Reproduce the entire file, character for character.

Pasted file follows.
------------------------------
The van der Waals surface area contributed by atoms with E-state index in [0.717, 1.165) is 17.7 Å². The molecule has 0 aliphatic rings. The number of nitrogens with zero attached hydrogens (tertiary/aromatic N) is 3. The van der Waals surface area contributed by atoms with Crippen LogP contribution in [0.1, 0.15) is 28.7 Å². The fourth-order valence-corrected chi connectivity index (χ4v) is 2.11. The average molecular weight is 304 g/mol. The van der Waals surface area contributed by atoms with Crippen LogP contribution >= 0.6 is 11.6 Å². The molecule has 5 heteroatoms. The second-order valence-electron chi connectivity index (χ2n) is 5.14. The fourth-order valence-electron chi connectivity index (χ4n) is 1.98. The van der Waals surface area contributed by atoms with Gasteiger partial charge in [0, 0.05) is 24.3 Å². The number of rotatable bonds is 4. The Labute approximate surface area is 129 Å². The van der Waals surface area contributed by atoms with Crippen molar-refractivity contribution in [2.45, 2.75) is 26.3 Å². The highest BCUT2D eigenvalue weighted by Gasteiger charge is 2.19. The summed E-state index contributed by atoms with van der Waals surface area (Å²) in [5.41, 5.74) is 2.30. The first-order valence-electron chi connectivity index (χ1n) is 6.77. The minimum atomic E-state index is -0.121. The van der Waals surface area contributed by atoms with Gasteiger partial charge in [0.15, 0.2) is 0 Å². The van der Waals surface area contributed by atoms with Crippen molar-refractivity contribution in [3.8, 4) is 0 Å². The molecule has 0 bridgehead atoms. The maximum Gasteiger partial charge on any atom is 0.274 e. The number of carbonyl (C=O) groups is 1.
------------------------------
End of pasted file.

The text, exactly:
The van der Waals surface area contributed by atoms with E-state index in [0.717, 1.165) is 17.7 Å². The molecule has 0 aliphatic rings. The number of nitrogens with zero attached hydrogens (tertiary/aromatic N) is 3. The van der Waals surface area contributed by atoms with Crippen LogP contribution in [0.1, 0.15) is 28.7 Å². The fourth-order valence-corrected chi connectivity index (χ4v) is 2.11. The average molecular weight is 304 g/mol. The van der Waals surface area contributed by atoms with Crippen LogP contribution >= 0.6 is 11.6 Å². The molecule has 5 heteroatoms. The second-order valence-electron chi connectivity index (χ2n) is 5.14. The fourth-order valence-electron chi connectivity index (χ4n) is 1.98. The van der Waals surface area contributed by atoms with Gasteiger partial charge in [0, 0.05) is 24.3 Å². The number of rotatable bonds is 4. The Labute approximate surface area is 129 Å². The van der Waals surface area contributed by atoms with Crippen molar-refractivity contribution in [2.45, 2.75) is 26.3 Å². The highest BCUT2D eigenvalue weighted by Gasteiger charge is 2.19. The summed E-state index contributed by atoms with van der Waals surface area (Å²) in [5.41, 5.74) is 2.30. The first-order valence-electron chi connectivity index (χ1n) is 6.77. The minimum atomic E-state index is -0.121. The van der Waals surface area contributed by atoms with Gasteiger partial charge in [0.15, 0.2) is 0 Å². The van der Waals surface area contributed by atoms with Crippen molar-refractivity contribution in [3.8, 4) is 0 Å². The molecule has 0 bridgehead atoms. The maximum Gasteiger partial charge on any atom is 0.274 e. The number of carbonyl (C=O) groups is 1.